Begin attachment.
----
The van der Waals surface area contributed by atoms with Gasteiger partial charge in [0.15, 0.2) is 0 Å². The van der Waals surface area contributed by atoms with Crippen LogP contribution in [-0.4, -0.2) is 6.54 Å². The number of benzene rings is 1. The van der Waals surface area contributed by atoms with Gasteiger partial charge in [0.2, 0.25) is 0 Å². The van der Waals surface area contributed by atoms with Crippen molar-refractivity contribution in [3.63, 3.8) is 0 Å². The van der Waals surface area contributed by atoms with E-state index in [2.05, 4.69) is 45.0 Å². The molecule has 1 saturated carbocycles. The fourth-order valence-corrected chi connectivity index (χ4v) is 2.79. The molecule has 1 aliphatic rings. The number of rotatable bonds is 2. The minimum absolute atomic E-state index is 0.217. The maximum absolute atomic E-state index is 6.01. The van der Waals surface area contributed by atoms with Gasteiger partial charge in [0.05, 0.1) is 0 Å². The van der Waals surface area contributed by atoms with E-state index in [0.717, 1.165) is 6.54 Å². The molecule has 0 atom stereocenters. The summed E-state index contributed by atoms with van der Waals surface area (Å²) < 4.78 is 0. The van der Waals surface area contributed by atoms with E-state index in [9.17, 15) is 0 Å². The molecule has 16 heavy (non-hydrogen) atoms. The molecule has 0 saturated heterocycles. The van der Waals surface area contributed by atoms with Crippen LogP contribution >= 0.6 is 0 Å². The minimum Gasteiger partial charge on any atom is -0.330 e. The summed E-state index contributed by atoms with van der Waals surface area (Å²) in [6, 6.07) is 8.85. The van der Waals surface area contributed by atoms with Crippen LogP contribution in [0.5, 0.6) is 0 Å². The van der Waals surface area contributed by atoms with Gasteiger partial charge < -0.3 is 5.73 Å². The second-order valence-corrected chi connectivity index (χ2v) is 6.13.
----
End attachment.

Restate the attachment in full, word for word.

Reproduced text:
The van der Waals surface area contributed by atoms with Gasteiger partial charge in [0.15, 0.2) is 0 Å². The van der Waals surface area contributed by atoms with Crippen LogP contribution in [-0.4, -0.2) is 6.54 Å². The number of benzene rings is 1. The van der Waals surface area contributed by atoms with Gasteiger partial charge in [0.2, 0.25) is 0 Å². The van der Waals surface area contributed by atoms with Crippen molar-refractivity contribution in [3.63, 3.8) is 0 Å². The van der Waals surface area contributed by atoms with E-state index in [2.05, 4.69) is 45.0 Å². The molecule has 1 saturated carbocycles. The fourth-order valence-corrected chi connectivity index (χ4v) is 2.79. The molecule has 1 aliphatic rings. The number of rotatable bonds is 2. The minimum absolute atomic E-state index is 0.217. The maximum absolute atomic E-state index is 6.01. The van der Waals surface area contributed by atoms with Gasteiger partial charge in [0.05, 0.1) is 0 Å². The van der Waals surface area contributed by atoms with E-state index in [0.717, 1.165) is 6.54 Å². The molecule has 0 atom stereocenters. The summed E-state index contributed by atoms with van der Waals surface area (Å²) < 4.78 is 0. The van der Waals surface area contributed by atoms with E-state index in [9.17, 15) is 0 Å². The molecule has 16 heavy (non-hydrogen) atoms. The molecule has 0 saturated heterocycles. The van der Waals surface area contributed by atoms with Crippen LogP contribution >= 0.6 is 0 Å². The minimum Gasteiger partial charge on any atom is -0.330 e. The summed E-state index contributed by atoms with van der Waals surface area (Å²) in [6, 6.07) is 8.85. The van der Waals surface area contributed by atoms with Crippen LogP contribution in [0.5, 0.6) is 0 Å². The van der Waals surface area contributed by atoms with Gasteiger partial charge < -0.3 is 5.73 Å². The second-order valence-corrected chi connectivity index (χ2v) is 6.13.